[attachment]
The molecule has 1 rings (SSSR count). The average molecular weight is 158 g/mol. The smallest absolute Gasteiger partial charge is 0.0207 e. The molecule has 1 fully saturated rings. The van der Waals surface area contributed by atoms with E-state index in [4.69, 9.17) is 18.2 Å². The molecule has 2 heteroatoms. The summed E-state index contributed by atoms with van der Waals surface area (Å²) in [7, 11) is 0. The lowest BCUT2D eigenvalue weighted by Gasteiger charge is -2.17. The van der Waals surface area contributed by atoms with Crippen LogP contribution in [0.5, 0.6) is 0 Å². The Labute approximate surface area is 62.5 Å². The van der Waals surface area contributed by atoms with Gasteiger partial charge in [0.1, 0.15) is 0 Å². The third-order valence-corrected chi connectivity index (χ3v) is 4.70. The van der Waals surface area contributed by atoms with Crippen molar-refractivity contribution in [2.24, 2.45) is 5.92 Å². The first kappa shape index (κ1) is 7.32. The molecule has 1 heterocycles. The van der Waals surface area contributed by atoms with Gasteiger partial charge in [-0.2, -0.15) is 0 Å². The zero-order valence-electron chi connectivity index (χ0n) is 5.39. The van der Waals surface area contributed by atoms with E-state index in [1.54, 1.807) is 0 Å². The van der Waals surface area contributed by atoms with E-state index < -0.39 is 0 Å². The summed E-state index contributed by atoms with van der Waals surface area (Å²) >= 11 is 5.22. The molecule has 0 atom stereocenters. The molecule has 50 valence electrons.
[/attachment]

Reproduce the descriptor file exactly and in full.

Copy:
The molecule has 1 rings (SSSR count). The average molecular weight is 158 g/mol. The smallest absolute Gasteiger partial charge is 0.0207 e. The molecule has 1 fully saturated rings. The van der Waals surface area contributed by atoms with E-state index in [4.69, 9.17) is 18.2 Å². The molecule has 2 heteroatoms. The summed E-state index contributed by atoms with van der Waals surface area (Å²) in [7, 11) is 0. The lowest BCUT2D eigenvalue weighted by Gasteiger charge is -2.17. The van der Waals surface area contributed by atoms with Crippen LogP contribution in [0.5, 0.6) is 0 Å². The Labute approximate surface area is 62.5 Å². The van der Waals surface area contributed by atoms with Gasteiger partial charge in [0.1, 0.15) is 0 Å². The third-order valence-corrected chi connectivity index (χ3v) is 4.70. The van der Waals surface area contributed by atoms with Crippen molar-refractivity contribution in [2.24, 2.45) is 5.92 Å². The first kappa shape index (κ1) is 7.32. The molecule has 1 heterocycles. The van der Waals surface area contributed by atoms with Gasteiger partial charge in [-0.2, -0.15) is 0 Å². The zero-order valence-electron chi connectivity index (χ0n) is 5.39. The van der Waals surface area contributed by atoms with E-state index in [1.54, 1.807) is 0 Å². The van der Waals surface area contributed by atoms with E-state index < -0.39 is 0 Å². The summed E-state index contributed by atoms with van der Waals surface area (Å²) >= 11 is 5.22. The molecule has 0 atom stereocenters. The molecule has 50 valence electrons.